The Nature of “When”

“When” and “If” are two of the trickiest words in the Yu-Gi-Oh! TCG.  Both of them are used on a wide variety of effects, and both are involved in the rules regarding what is commonly referred to as “missing the timing”.

Though not as common as the first, “If” is surprisingly easy to understand.  For this word, timing is never an issue.  All that matters is “If” something happened.  Doesn’t matter when it happened, just that it happened.  Simple.  (There is one exception, and that’s Eclipse Wyvern; however, that is for entirely different reasons, and it deserves its own article.)

“When”, though, is not as easy to grasp.  And to make matters worse, Trigger effects aren’t the only effects that are subject to this word’s complexity.  ANY optional effect that uses the word “when” in its timing clause- that is, the section of the effect that tells you when you can activate it, i.e. “When this card is sent to the Graveyard:”- can have a lot of crazy timing issues come up.

We’re all familiar with the “missing the timing” rules regarding optional “When” effects.  For those of you who aren’t, here’s a quick refresher: Suppose you have a Daybreaker in your Graveyard, and another in your hand.  Your opponent activates Mystical Space Typhoon to destroy your Set Call of the Haunted, and you Chain it and target Daybreaker.  You Special Summon your target and then the Typhoon destroys Call.  You do NOT get Daybreaker’s effect because you Summoned him in the middle of a resolving Chain.  You have to finish that Chain before youc an do anything else.  What’s more, any optional “When” effect can only be activated “when” its trigger happens.  If you’re doing something else, you have wait, so you miss your one chance to activate the effect.

But as it turns out, this rule can also apply to Quick Effects.  The rules of YGO are made of a lot of different components, and many of them can be combined in a lot of different ways.  Here’s an example of a Quick Effect “missing the timing”, as it were.

My opponent controls a face-up Maiden with Eyes of Blue in Attack Position.  I control Changer Synchron and Jester Confit.  I have Changer tune with Confit in order to Synchro Summon Formula SynchronChanger Synchron’s effect is mandatory, so it automatically activates once the Synchro Summon is complete, and becomes Chain Link 1, and its target is Maiden.  I also decide to activate Formula Synchron’s effect to let me draw one card.  In this instance, Maiden with Eyes of Blue cannot activate her second effect.  This is because it must activate “when” she is targeted by a card effect.  She can’t do that, though, because the last thing to happen wasn’t her being targeted; it was Formula Synchron’s effect being activated.  When the Chain resolves, I will draw one card and Changer Synchron will switch Maiden to face-up Defense Position.  Maiden’s second effect will NOT activate, and my opponent will NOT Special Summon a Blue-Eyes White Dragon.  (This, of course, means they can activate that effect later in the turn if the opportunity arises, or the Maiden’s effect to negate an attack.)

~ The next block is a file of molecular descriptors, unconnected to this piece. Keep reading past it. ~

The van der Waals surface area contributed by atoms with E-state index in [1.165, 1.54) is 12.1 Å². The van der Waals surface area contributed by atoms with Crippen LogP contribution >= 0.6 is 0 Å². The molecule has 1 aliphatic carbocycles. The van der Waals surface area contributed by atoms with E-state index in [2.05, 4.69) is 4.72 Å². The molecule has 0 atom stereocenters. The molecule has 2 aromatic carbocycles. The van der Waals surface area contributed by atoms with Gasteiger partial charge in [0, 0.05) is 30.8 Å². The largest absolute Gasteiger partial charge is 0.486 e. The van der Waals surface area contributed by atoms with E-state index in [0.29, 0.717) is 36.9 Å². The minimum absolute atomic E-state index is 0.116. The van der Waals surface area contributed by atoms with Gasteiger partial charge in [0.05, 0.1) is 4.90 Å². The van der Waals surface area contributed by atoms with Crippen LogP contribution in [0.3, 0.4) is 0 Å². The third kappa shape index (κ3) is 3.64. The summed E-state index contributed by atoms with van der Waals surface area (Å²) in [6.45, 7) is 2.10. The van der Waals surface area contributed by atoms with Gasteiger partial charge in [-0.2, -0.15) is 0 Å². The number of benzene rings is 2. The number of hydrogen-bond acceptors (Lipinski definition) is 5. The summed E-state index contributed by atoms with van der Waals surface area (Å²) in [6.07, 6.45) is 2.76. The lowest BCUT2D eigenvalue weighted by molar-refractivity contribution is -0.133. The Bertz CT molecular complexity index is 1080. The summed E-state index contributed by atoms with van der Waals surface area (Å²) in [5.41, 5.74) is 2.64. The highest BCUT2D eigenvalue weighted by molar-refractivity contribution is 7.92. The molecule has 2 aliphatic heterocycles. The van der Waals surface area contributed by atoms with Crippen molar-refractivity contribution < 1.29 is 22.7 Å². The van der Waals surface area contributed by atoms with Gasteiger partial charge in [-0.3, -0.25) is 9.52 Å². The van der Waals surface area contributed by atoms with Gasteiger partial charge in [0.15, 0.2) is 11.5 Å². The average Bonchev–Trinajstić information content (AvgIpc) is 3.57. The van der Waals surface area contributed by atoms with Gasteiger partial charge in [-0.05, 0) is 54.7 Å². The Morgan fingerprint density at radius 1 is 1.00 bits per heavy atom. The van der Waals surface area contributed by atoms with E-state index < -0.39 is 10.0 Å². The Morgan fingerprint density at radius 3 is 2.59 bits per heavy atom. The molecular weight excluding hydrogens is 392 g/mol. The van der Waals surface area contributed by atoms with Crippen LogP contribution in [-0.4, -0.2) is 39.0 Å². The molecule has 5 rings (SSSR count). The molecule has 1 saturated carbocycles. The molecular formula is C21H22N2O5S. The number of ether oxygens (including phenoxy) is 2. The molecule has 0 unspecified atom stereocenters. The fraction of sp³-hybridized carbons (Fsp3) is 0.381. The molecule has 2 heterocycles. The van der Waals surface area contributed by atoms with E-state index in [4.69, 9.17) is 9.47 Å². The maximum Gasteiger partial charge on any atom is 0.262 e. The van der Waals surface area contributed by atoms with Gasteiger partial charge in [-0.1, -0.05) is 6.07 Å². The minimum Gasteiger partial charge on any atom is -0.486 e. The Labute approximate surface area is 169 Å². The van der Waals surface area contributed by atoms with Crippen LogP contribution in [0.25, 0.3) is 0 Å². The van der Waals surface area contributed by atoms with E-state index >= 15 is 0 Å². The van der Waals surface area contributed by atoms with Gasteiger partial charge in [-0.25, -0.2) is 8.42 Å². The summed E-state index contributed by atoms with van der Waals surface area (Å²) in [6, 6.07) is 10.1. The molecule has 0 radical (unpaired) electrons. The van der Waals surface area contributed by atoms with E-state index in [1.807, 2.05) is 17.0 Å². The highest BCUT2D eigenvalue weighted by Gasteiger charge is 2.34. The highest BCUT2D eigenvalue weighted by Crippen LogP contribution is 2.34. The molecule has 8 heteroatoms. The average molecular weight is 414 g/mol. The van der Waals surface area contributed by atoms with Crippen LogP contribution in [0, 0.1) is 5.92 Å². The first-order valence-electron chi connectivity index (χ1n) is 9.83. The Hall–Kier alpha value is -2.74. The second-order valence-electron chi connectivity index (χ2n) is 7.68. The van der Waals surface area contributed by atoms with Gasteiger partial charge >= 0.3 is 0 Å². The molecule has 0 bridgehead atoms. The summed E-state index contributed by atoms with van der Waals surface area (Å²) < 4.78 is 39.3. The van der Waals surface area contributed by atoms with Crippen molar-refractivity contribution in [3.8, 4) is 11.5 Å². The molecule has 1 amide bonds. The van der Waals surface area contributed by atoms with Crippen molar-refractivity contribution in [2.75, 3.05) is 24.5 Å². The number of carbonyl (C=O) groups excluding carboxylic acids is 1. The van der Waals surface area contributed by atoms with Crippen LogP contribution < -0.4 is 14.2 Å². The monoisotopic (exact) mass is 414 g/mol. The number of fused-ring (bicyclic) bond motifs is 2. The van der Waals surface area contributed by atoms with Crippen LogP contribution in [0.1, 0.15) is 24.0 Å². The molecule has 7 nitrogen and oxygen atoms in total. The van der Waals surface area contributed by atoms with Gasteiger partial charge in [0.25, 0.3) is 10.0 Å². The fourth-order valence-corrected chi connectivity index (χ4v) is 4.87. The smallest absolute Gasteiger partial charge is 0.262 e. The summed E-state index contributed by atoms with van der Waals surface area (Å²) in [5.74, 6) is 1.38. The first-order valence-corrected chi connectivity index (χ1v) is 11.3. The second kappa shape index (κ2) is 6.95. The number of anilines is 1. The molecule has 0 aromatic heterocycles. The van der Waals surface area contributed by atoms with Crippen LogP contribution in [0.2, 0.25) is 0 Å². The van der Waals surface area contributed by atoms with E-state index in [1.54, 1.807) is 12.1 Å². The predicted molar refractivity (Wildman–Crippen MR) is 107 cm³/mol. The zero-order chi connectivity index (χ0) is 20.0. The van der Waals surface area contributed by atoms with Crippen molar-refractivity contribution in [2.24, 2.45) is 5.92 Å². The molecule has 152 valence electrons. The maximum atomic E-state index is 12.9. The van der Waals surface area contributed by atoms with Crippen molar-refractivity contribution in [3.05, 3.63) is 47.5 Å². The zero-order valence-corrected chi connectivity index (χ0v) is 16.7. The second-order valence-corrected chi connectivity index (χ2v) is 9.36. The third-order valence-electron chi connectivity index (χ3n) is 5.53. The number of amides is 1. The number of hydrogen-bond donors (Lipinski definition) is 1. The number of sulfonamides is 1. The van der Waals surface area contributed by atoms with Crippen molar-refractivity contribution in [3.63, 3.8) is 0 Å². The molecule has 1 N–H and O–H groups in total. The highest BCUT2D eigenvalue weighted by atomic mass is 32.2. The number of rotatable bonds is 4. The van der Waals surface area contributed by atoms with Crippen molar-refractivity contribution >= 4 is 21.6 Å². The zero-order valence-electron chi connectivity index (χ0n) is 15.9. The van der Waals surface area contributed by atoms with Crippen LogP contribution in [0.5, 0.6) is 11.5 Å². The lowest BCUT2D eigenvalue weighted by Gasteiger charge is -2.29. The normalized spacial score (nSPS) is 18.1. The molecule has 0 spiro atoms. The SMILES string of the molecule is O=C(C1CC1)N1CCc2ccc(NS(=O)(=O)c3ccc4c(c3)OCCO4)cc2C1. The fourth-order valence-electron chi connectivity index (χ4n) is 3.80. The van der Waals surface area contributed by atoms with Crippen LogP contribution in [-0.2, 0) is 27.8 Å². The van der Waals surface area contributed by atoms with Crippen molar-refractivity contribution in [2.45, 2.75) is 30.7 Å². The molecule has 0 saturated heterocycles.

Here’s an example that might make a bit more sense to you.  I control Stardust Dragon, and my opponent activates Card Destruction while they have two cards in hand and I have none.  After resolving Card Destruction, my opponent activates the effects of the monsters they discarded: The Fabled Catsith and The Fabled Cerburrel.  My opponent decides to put Catsith on Chain LInk 1, and Cerburrel on Chain Link 2.  My Stardust Dragon cannot activate to negate Catsith’s effect.  We have all been told that it’s because these effects have to be Chained directly to the effect they are negating, and while this is technically true, it doesn’t really explain why.  It just repeats what we already knew in different words.

The reason Stardust cannot activate in the above Chain is because it missed its chance.  Stardust Dragon can only activate its effect “When” a card-destroying effect or card is activated.  The last thing to happen was NOT that, but was instead the activation of an effect that Special Summons a monster.

Just to drive it home, suppose my opponent put those effects on the Chain in reverse order: Cerburrel on Link 1, and Catsith on Link 2.  NOW Stardust can activate to negate Catsith, because the last thing to happen is the activation of Catsith’s effect to destroy a card.

Funnily enough, the rules of “When” also apply to Counter Traps.  In the above example, if The Fabled Cerburrel is on Chain Link 2, I could not activate the effect of Stardust Dragon, but I COULD activate the Counter Trap Solemn Warning.  Conversely, if Cerburrel is on Chain Link 1, and The Fabled Catsith is on Chain Link 2, I can activate Stardust’s effect, but I CANNOT activate Solemn Warning against Cerburrel.

It’s a very simple principle to remember, really: If a card or effect that is optional can only activate “When [X event happens]”, then that event must be the LAST thing to happen, and that this rule applies to ALL cards, regardless of Spell Speed.